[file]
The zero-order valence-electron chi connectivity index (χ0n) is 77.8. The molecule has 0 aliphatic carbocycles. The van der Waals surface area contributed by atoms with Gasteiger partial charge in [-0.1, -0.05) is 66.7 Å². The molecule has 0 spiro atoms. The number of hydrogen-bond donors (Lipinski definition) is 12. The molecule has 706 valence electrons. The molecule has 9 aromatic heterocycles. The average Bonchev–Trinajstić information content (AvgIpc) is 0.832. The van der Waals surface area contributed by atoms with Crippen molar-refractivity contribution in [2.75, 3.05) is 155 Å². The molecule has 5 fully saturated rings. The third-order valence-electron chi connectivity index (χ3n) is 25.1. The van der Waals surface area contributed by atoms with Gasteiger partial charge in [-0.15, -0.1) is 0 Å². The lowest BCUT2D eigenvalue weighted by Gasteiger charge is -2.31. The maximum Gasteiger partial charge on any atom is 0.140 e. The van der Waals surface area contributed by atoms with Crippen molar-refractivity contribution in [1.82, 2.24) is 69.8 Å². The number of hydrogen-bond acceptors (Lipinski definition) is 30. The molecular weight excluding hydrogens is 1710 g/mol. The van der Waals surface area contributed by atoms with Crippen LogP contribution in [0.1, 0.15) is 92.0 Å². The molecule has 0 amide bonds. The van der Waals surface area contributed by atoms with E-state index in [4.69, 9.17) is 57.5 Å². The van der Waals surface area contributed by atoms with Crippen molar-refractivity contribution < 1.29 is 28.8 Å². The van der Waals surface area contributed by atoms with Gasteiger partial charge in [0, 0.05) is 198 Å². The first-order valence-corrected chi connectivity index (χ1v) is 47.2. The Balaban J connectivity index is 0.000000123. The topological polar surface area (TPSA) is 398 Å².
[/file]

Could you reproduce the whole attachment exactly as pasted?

The zero-order valence-electron chi connectivity index (χ0n) is 77.8. The molecule has 0 aliphatic carbocycles. The van der Waals surface area contributed by atoms with Gasteiger partial charge in [-0.1, -0.05) is 66.7 Å². The molecule has 0 spiro atoms. The number of hydrogen-bond donors (Lipinski definition) is 12. The molecule has 706 valence electrons. The molecule has 9 aromatic heterocycles. The average Bonchev–Trinajstić information content (AvgIpc) is 0.832. The van der Waals surface area contributed by atoms with Crippen molar-refractivity contribution in [2.75, 3.05) is 155 Å². The molecule has 5 fully saturated rings. The third-order valence-electron chi connectivity index (χ3n) is 25.1. The van der Waals surface area contributed by atoms with Gasteiger partial charge in [-0.15, -0.1) is 0 Å². The lowest BCUT2D eigenvalue weighted by Gasteiger charge is -2.31. The maximum Gasteiger partial charge on any atom is 0.140 e. The van der Waals surface area contributed by atoms with Crippen molar-refractivity contribution in [1.82, 2.24) is 69.8 Å². The number of hydrogen-bond acceptors (Lipinski definition) is 30. The molecular weight excluding hydrogens is 1710 g/mol. The van der Waals surface area contributed by atoms with Crippen LogP contribution in [0.1, 0.15) is 92.0 Å². The molecule has 0 amide bonds. The van der Waals surface area contributed by atoms with E-state index in [4.69, 9.17) is 57.5 Å². The van der Waals surface area contributed by atoms with Crippen molar-refractivity contribution < 1.29 is 28.8 Å². The van der Waals surface area contributed by atoms with Gasteiger partial charge in [0, 0.05) is 198 Å². The first-order valence-corrected chi connectivity index (χ1v) is 47.2. The Balaban J connectivity index is 0.000000123. The topological polar surface area (TPSA) is 398 Å².